Locate the Gmail “Settings” section at the Top Right
Enable keyboard shortcuts in the Gmail Settings section
Tab+Enter – Send e-mail.
“C” – Compose
“E” – Archive message
“#” – Delete message (Shift+3)
“SHIFT‘- Open email in a new window when combined with any other action. (Shift+C will open a new compose message in a new window)
“?” Access the shortcuts cheat sheet (Shift + / )
2. Explore Gmail Labs Features
Visit Settings > Labs to view the optional labs settings
Recommended Labs Features to Turn On:
Background Send – Helps avoid the 1-2 second delay each time you send an e-mail.
Undo-send – Gives you an extra 5 seconds to recall an e-mail if you hit send too quickly.
Signature Tweaks – Places your e-mail signature directly after your reply message, and removes the pesky “–” symbols.
3. Understand the “Archive” Function
The “archive” button
In Gmail, you generally always “archive” instead of “delete”
When you “archive” something, you are simply removing it from the inbox.
You can always view your archived mail by either using the “search” or clicking “All Mail” on the left navigation
4. Gmail Search is Crucial – Learn The 10 second rule
Why is Gmail better than Outlook, even on day one? The search function is incredibly powerful, and saves time.
10 Second Rule: If you can’t find an e-mail after 10 seconds of browsing, search for it.
Search is not the slow, useless process you became accustomed to in Outlook. In Gmail search, simply recall one unique keyword that might have been mentioned in an e-mail, and you instantly filter the number of e-mails you have to sift through to find your result.
Learn a few of the helpful shorthand codes you can enter in the search box to save time and narrow your results
Narrow search to e-mails send from a specific e-mail address
Narrow search to e-mails that has a specific e-mail address in the “TO” box
Includes only e-mails with an attachment
Includes only starred e-mails (useful if you have certain emails you reference often)
Equivalent of searching your sent mail folder.
5. Inbox Zero
If you are properly using the “Archive” functionality, your ultimate goal is to get your inbox down to as few e-mails as possible.
Have any other essential Gmail tips?
Google recently changed the layout of the Google Docs interface, and made it a little difficult to figure out how to export and backup your documents. It is always recommended to have a backup of anything you store in the cloud, so here is a quick tutorial on how to download and backup your Google docs.
After the file is downloaded, you are still not done. It is necessary to extract the zip file, and open a few of the documents to make sure they are readable. In my experience, the export has always worked very well, but it is imperative to check for yourself each time you save the backup.
You can now actually run a search for attachments based on size! Approved operators:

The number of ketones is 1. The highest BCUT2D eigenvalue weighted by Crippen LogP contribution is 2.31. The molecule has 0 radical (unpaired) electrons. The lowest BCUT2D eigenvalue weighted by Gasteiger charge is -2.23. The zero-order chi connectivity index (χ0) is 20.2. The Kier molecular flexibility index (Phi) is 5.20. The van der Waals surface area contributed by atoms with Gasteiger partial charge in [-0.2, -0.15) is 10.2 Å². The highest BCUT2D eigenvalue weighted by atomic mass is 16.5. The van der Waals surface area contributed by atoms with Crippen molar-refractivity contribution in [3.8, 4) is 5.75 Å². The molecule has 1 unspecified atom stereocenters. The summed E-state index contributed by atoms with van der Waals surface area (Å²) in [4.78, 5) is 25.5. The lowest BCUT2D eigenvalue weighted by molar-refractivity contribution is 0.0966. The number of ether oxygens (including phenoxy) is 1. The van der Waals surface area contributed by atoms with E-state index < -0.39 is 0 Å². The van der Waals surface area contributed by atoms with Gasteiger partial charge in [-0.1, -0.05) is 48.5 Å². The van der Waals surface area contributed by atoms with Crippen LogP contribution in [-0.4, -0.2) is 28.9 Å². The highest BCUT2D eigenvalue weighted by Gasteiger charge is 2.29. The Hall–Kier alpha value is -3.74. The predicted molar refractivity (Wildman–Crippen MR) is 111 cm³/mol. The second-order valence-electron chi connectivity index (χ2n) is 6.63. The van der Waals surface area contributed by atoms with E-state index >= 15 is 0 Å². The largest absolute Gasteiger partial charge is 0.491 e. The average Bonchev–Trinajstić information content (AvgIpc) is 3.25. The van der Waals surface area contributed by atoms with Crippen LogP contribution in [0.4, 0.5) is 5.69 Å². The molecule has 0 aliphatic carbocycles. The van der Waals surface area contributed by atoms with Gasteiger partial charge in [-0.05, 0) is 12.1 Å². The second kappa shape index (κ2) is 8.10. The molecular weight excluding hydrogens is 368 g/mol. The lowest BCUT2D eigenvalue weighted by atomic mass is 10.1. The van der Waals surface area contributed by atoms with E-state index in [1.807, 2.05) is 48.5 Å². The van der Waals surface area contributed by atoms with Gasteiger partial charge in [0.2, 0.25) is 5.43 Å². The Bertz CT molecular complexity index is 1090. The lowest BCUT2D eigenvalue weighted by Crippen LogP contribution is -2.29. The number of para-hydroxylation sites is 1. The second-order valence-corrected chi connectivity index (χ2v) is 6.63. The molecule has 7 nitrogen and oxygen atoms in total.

size:5m – Find emails with attachments of 5M
larger:5m – Find e-mails with attachments larger than 5M
Suggested query: larger:5m older_than:2y
^ Will find all e-mails larger than 5MB and older than 2 years.
Gmail inbox getting full? Mine was too. For some inexplicable reason, Google does not allow you to run a simple search of your inbox where you can sort by attachment size. There are some options to get your Gmail account under control, most useful of which is searching for particular file types. Run a search for the most commonly large file types, and optionally add a date modifier so you only look at mail older than a certain date.
Enter this into the search box: filename:(mpg OR mpeg OR avi OR wmv OR zip OR bmp OR mp3 OR wma OR mov) before:2010/12/31
Note: Change the “before” date to whatever date you want. It can even be today’s date.
I did not exclude JPG or JPEG because pictures are often a useful thing to save. I still recommend going through each e-mail before doing a mass-delete with the above search query, but this will at least give you a useful workaround while Google works on a sortable attachment filter.
Google is well aware of the need for this feature, but feel free to cast your vote on their suggestion page, like I did.
Make sure to vote for Google to add this as an official function.
Google recently released a revolutionary gem into its increasingly robust Google Docs platform. Meet Google Forms: a flexible form and survey development interface with built-in reporting. Why is this significant? Well to start, it means the days of SurveyMonkey are numbered. While still in its infancy, Google Forms is the start of an incredibly versatile data collection framework. How long did SurveyMonkey really think people were going to pay monthly fees to store infinitesimal tidbits of survey response data? Survey data is far from being difficult, nor costly, to store. How to create your first Google Form:
1. Navigate your browser to docs.google.com and log-in2. Go to the menu labeled “New” at the left and select “Form”